Installation view of Mark Leckey's BigBoxStatueAction, sound systems 'in conversation' with Henry Moore's Upright Motive No.9 1979, Serpentine Gallery, London, 2011

Courtesy the artist and Cabinet, London. Photo: Mark Blower

A two-metre-high set of homemade speakers are blasting forth a sound collage of rumbling bass notes, high choral voices and the occasional ‘wop-bop-a-loo-bop-a-lop-bam-boom’ excerpted from Little Richard’s 1955 hit ‘Tutti Frutti’. A voice promises, ‘I’m going to persuade you’, though of what the listener will be persuaded is never specified. The sonic assault echoes throughout Tate Britain’s Duveen galleries. A crowd is gathered there, but the focus of this wave of sound isn’t human: it’s the large, awkward, alabaster sculpture facing the speakers – Jacob Epstein’s Jacob and the Angel 1940–1.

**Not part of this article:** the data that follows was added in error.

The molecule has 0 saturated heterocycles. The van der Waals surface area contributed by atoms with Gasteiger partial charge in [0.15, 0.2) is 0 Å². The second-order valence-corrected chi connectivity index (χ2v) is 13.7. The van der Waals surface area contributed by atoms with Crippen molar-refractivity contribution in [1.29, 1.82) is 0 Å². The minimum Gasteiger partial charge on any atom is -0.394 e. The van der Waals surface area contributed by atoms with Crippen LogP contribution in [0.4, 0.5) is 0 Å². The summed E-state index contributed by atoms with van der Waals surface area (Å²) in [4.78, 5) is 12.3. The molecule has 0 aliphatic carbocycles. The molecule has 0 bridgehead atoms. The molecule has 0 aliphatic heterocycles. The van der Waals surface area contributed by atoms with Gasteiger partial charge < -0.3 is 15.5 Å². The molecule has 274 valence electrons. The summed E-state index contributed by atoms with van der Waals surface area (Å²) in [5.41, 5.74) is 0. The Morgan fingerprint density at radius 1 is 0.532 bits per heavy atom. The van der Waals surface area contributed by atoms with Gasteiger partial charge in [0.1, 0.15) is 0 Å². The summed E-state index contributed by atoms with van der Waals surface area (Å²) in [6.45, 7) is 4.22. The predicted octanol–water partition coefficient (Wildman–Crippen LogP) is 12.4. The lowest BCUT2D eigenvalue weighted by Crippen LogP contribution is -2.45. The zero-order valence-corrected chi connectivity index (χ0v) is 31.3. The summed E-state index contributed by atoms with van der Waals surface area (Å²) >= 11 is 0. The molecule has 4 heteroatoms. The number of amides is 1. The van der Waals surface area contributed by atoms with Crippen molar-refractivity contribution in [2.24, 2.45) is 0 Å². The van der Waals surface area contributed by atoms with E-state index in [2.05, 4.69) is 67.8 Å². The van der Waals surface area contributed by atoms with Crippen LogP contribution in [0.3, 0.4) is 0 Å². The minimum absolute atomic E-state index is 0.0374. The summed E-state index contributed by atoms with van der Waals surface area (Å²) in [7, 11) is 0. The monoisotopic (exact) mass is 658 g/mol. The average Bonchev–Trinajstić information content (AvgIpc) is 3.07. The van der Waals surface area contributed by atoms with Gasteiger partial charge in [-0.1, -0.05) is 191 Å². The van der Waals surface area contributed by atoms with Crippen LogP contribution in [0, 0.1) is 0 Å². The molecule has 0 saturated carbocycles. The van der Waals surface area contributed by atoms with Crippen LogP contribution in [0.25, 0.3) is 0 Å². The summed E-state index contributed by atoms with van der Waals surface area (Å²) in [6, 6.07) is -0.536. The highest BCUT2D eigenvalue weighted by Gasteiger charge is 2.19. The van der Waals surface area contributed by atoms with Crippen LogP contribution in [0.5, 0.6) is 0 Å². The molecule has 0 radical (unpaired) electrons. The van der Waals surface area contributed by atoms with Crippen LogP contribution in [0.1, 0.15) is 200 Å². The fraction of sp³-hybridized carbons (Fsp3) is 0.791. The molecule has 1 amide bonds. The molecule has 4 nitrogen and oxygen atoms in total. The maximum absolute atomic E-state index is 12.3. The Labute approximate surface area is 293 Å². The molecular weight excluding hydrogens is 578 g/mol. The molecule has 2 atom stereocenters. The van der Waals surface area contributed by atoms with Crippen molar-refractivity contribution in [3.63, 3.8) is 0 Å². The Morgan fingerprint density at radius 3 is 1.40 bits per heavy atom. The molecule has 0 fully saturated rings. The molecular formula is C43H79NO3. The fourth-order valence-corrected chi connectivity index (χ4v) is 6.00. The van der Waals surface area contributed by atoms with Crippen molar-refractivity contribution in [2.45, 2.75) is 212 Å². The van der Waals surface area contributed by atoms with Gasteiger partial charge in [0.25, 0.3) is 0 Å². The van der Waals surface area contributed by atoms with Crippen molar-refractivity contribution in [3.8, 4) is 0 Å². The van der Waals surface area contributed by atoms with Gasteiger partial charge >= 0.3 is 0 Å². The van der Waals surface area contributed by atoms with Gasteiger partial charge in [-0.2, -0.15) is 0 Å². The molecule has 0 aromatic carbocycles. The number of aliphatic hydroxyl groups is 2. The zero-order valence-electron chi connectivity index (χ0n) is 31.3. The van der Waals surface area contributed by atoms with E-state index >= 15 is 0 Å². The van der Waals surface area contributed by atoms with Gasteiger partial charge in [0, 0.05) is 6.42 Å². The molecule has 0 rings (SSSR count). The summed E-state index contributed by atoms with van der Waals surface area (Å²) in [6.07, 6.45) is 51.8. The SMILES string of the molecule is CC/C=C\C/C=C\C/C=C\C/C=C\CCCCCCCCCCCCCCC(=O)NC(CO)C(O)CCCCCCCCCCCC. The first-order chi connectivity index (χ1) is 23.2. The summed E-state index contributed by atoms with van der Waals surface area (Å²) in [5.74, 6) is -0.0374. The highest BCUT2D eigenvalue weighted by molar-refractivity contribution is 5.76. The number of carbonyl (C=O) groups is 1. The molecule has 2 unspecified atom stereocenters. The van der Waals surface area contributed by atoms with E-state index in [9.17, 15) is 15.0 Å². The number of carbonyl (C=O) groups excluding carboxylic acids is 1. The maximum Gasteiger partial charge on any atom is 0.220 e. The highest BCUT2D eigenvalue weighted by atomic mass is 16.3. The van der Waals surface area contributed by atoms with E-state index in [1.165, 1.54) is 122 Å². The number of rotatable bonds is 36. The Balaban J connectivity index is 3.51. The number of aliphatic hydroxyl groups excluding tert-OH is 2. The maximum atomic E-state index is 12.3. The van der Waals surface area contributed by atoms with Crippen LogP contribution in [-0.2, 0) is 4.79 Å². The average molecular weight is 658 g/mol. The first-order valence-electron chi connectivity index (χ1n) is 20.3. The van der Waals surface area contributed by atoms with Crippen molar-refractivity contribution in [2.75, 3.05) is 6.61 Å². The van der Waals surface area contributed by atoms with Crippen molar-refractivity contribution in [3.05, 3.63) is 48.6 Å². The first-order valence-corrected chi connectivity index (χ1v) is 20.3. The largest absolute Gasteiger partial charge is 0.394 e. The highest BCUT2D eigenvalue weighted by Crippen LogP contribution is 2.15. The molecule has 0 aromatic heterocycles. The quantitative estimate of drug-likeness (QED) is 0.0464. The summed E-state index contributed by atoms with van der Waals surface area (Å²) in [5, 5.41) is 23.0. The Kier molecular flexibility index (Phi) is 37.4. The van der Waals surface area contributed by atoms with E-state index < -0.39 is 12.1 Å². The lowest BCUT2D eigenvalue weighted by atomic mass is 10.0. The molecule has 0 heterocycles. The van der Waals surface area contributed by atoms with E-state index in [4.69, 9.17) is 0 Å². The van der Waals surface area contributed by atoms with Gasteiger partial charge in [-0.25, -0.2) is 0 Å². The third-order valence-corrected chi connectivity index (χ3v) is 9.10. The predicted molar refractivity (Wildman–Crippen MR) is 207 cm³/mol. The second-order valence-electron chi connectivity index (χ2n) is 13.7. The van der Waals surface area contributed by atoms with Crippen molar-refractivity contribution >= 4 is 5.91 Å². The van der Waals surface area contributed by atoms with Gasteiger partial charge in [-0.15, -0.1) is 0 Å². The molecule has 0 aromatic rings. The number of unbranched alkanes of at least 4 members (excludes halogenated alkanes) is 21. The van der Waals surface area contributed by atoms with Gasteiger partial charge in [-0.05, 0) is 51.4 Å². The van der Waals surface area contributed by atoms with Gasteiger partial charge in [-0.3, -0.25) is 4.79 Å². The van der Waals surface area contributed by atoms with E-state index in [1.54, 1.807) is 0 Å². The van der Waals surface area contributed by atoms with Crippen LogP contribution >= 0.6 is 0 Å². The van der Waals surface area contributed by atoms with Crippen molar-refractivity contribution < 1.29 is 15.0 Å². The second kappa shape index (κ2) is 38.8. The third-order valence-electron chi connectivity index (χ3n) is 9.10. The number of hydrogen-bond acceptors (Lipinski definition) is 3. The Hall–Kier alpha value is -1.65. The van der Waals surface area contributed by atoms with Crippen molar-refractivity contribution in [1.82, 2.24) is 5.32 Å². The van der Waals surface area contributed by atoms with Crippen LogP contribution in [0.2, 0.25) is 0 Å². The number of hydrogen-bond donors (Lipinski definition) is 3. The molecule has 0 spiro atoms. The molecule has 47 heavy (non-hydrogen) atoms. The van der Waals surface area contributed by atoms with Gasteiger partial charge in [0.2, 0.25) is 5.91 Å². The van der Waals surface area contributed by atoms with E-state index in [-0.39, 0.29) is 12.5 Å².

Mark Leckey’s performance BigBoxStatueAction 2003 was an attempt, as he put it, to ‘try and coax a response out of this strange, mute monstrosity’ – to perhaps converse with it by appealing to the monumental sculpture in a way that it might understand or respond to: vibration. His performance has since been repeated with his attempt to ‘talk’ to a Henry Moore sculpture in the Serpentine Gallery in 2011. On neither occasion did the statues seem to reply – but perhaps we just didn’t know how to listen, or what to look for.

The imminent agency of things is a central concern in Leckey’s work, and he seems constantly to be devising ways to try and commune with them. His touring exhibition The Universal Addressability of Dumb Things 2013 placed a vast range of objects – from history to pop culture – in close proximity, including William Blake’s death mask, which was wired up to an EEG machine next to a Cyberman helmet (from Dr Who); all, again, to see what cross-object communication might take place.